Just the Facts: Using Data to Better Meet the Needs of Former Foster Youth in California’s THP-Plus Program Online Webinar – September 2, 2009 at 10:00 am Presented by the John Burton Foundation Call-in phone number for live audio: 312-878-0218 Access code: 544-732-198
Webinar Technical Details • Call-in phone number for live audio: 312-878-0218; Access code: 544-732-198 • To submit live questions, click on the “Question and Answer” arrow on your screen, type your question, and click “Send.”
Outline of Presentation • Brief background on THP-Plus • Methodology • Demographics • Employment & Education • Housing • Criminal Justice and Assets • Parenting & Older Youth • Programmatic and Policy Implications
Today’s Presenters • Amy Lemley, John Burton Foundation • Sara Kimberlin, John Burton Foundation • Michele Byrnes, John Burton Foundation • Theresa Thurmond, CDSS • Lynette Stueve, CDSS
THP-Plus at a Glance • Established by CA Legislature in 2001; first implemented in 2003 • Provides affordable housing and supportive services for a 24 month period to youth, age 18 to 24, who “age out” of foster care • Program is active in 46 of California’s 58 counties; there are 90 providers
Growth in THP-Plus Capacity 2,359 youth were served by THP-Plus in FY 2008-09
Methodology • PTS implemented 7/1/08 • Includes data from 35 of 41 implementing counties (~90% of total youth) • Data in analysis from program entrance • 27 data elements collected at program entrance • Sample size range: 288 to 1,049 youth • 80% of analyses include 700+ youth • All reported findings are statistically significant
Educational Attainment: Most youth enter THP-Plus with a H.S diploma or GED Highest Educational Attainment at Entrance
Educational Status: Strong majority not enrolled in school at program entrance Academic Status at Program Entrance
Employment Status: Majority of entrants not employed Employment Status at Program Entrance
Employment: Those employed are employed marginally Wage and Benefit Status at Program Entrance 36% of youth enter THP-Plus “disconnected”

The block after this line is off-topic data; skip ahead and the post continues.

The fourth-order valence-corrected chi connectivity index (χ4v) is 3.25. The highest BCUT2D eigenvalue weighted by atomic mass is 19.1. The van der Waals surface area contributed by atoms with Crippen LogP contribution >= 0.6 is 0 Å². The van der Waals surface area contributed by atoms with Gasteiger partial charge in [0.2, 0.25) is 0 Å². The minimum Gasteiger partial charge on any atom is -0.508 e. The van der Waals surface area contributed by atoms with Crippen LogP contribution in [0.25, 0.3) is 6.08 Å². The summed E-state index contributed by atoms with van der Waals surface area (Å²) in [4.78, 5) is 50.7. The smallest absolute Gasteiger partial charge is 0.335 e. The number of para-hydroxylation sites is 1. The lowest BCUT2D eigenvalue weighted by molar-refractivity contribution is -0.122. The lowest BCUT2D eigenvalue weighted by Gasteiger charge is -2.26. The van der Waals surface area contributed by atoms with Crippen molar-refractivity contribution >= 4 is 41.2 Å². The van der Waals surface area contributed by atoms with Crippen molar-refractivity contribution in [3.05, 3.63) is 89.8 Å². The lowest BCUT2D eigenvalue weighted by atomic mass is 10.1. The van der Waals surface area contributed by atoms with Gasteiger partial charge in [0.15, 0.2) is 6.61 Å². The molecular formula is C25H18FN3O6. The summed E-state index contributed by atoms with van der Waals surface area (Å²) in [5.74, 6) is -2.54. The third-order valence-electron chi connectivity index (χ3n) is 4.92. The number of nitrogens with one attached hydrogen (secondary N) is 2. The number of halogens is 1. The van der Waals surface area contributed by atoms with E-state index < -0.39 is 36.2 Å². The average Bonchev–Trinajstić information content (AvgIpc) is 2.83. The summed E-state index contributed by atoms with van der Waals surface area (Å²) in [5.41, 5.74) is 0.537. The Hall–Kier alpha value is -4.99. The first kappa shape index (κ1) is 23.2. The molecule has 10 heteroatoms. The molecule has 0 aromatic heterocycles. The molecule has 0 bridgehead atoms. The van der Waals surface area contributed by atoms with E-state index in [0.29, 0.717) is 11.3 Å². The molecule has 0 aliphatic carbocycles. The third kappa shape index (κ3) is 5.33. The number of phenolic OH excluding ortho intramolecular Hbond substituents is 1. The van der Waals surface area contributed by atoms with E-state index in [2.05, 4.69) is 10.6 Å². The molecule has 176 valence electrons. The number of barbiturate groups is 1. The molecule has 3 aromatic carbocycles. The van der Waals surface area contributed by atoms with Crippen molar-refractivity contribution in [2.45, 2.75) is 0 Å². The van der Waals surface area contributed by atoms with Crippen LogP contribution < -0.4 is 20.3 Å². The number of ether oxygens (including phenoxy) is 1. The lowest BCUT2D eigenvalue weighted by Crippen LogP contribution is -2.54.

Criminal Justice & Assets Criminal Justice Assets
Parenting Youth in THP-Plus Experienced Homelessness Prior to Entrance
Parenting Youth in THP-Plus Employed at Program Entrance
Parenting Youth in THP-Plus Attending School at Program Entrance
Parenting Youth in THP-Plus “Disconnected” at Program Entrance
Demographics: What questions do the data raise? • Why are we serving more young women than young men? • Are program materials, policies and curricula sensitive to sexual orientation? • Are programs providing full-family case management? • How are programs addressing the needs of non-custodial parents? • 65% of participants are female • 6% of youth report they are LGBTQQ • 12% of youth entering THP-Plus are custodial parents • 13% of youth entering THP-Plus are non-custodial parents
Housing:What questions do the data raise? • Less than 1 in 3 enter directly from foster care • 1 in 5 youth enter directly from homelessness; 39% have experienced homelessness • 5% of youth enter a host family • 23% of youth enter THP-Plus from a housing setting where they were living with a relative free of rent • Is transition planning beginning early enough? • What needs may a youth entering from homelessness present? • What permanency efforts are underway for the remaining 95% of participants? • What possibilities for permanence are there with relatives with which youth lived prior to entering?
Education, Employment & Criminal Justice:What questions do the data raise? • 27% of youth enter with no income • 55% of youth enter unemployed • Over 1 in 3 youth enter “disconnected”: neither employed nor in school • 17% of entering youth were formerly involved with juvenile probation • How do we structure rent in the first three months of THP-Plus? • What options for subsidized employment exist? • Is 24 months enough time for youth to be economically prepared? • Are staff members trained in sealing juvenile records?
Parenting & Older Youth:What questions do the data raise? • Older youth more likely to have experienced homelessness and be custodial parent • Custodial parents are more likely to have experienced homelessness • Custodial parents less like likely to be employed or attending school • How are programs meeting the needs of older youth? • Are programs equipped to serve homeless families? • Are programs assisting parents with accessing affordable child care?
More analysis to be conducted… • Questions you can answer about your program: • What is the average wage gain? • Many additional questions can be answered on provider and county levels • Consider developing policy internship for MSW, MPP and PhD students in your area • JBF is available to help with technical details of data export process • 2010 policy brief will analyze entrance to exit outcomes
Questions or comments? Enter questions on your screen now by clicking the “Question and Answer” arrow, typing your question, and clicking “Send.” Or direct later questions or comments to: Amy Lemley John Burton Foundation (415) 693-1322 firstname.lastname@example.org Michele Byrnes John Burton Foundation (415) 693-1323 email@example.com